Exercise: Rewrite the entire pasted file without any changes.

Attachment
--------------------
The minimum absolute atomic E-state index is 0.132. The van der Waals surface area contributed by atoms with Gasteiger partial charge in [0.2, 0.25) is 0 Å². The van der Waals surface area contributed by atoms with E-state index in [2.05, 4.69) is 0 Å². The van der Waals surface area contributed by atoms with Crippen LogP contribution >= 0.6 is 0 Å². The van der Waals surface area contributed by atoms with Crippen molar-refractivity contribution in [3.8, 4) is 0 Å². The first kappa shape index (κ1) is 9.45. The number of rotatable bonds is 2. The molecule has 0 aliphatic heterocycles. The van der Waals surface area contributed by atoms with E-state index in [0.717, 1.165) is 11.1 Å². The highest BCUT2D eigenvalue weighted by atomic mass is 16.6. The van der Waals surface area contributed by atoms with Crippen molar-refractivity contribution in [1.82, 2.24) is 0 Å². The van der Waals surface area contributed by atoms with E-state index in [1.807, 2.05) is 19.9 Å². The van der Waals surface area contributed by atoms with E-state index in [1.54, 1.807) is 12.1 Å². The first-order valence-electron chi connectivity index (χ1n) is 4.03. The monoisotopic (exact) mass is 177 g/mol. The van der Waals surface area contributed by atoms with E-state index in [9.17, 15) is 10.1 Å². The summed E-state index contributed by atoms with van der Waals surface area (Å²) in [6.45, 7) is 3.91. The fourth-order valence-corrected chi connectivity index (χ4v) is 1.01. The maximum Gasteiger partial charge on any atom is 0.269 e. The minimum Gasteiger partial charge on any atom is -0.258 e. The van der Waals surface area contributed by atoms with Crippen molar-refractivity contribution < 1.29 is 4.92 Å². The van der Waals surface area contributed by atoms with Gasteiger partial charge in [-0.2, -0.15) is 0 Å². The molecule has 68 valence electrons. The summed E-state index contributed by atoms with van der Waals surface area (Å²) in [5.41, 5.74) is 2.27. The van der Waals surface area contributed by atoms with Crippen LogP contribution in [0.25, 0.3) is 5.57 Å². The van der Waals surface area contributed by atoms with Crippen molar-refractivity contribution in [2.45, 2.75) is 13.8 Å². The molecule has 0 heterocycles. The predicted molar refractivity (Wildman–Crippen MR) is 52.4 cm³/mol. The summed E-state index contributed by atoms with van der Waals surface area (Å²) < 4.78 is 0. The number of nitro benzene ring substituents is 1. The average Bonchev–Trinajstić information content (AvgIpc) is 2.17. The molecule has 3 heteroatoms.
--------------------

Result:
The minimum absolute atomic E-state index is 0.132. The van der Waals surface area contributed by atoms with Gasteiger partial charge in [0.2, 0.25) is 0 Å². The van der Waals surface area contributed by atoms with E-state index in [2.05, 4.69) is 0 Å². The van der Waals surface area contributed by atoms with Crippen LogP contribution >= 0.6 is 0 Å². The van der Waals surface area contributed by atoms with Crippen molar-refractivity contribution in [3.8, 4) is 0 Å². The first kappa shape index (κ1) is 9.45. The number of rotatable bonds is 2. The molecule has 0 aliphatic heterocycles. The van der Waals surface area contributed by atoms with E-state index in [0.717, 1.165) is 11.1 Å². The highest BCUT2D eigenvalue weighted by atomic mass is 16.6. The van der Waals surface area contributed by atoms with Crippen molar-refractivity contribution in [1.82, 2.24) is 0 Å². The van der Waals surface area contributed by atoms with E-state index in [1.807, 2.05) is 19.9 Å². The van der Waals surface area contributed by atoms with E-state index in [1.54, 1.807) is 12.1 Å². The first-order valence-electron chi connectivity index (χ1n) is 4.03. The monoisotopic (exact) mass is 177 g/mol. The van der Waals surface area contributed by atoms with E-state index in [9.17, 15) is 10.1 Å². The summed E-state index contributed by atoms with van der Waals surface area (Å²) in [6.45, 7) is 3.91. The fourth-order valence-corrected chi connectivity index (χ4v) is 1.01. The maximum Gasteiger partial charge on any atom is 0.269 e. The minimum Gasteiger partial charge on any atom is -0.258 e. The van der Waals surface area contributed by atoms with Crippen molar-refractivity contribution < 1.29 is 4.92 Å². The van der Waals surface area contributed by atoms with Gasteiger partial charge in [-0.2, -0.15) is 0 Å². The molecule has 68 valence electrons. The summed E-state index contributed by atoms with van der Waals surface area (Å²) in [5.41, 5.74) is 2.27. The van der Waals surface area contributed by atoms with Crippen LogP contribution in [0.25, 0.3) is 5.57 Å². The van der Waals surface area contributed by atoms with Crippen molar-refractivity contribution in [2.45, 2.75) is 13.8 Å². The molecule has 0 heterocycles. The predicted molar refractivity (Wildman–Crippen MR) is 52.4 cm³/mol. The summed E-state index contributed by atoms with van der Waals surface area (Å²) < 4.78 is 0. The number of nitro benzene ring substituents is 1. The average Bonchev–Trinajstić information content (AvgIpc) is 2.17. The molecule has 3 heteroatoms.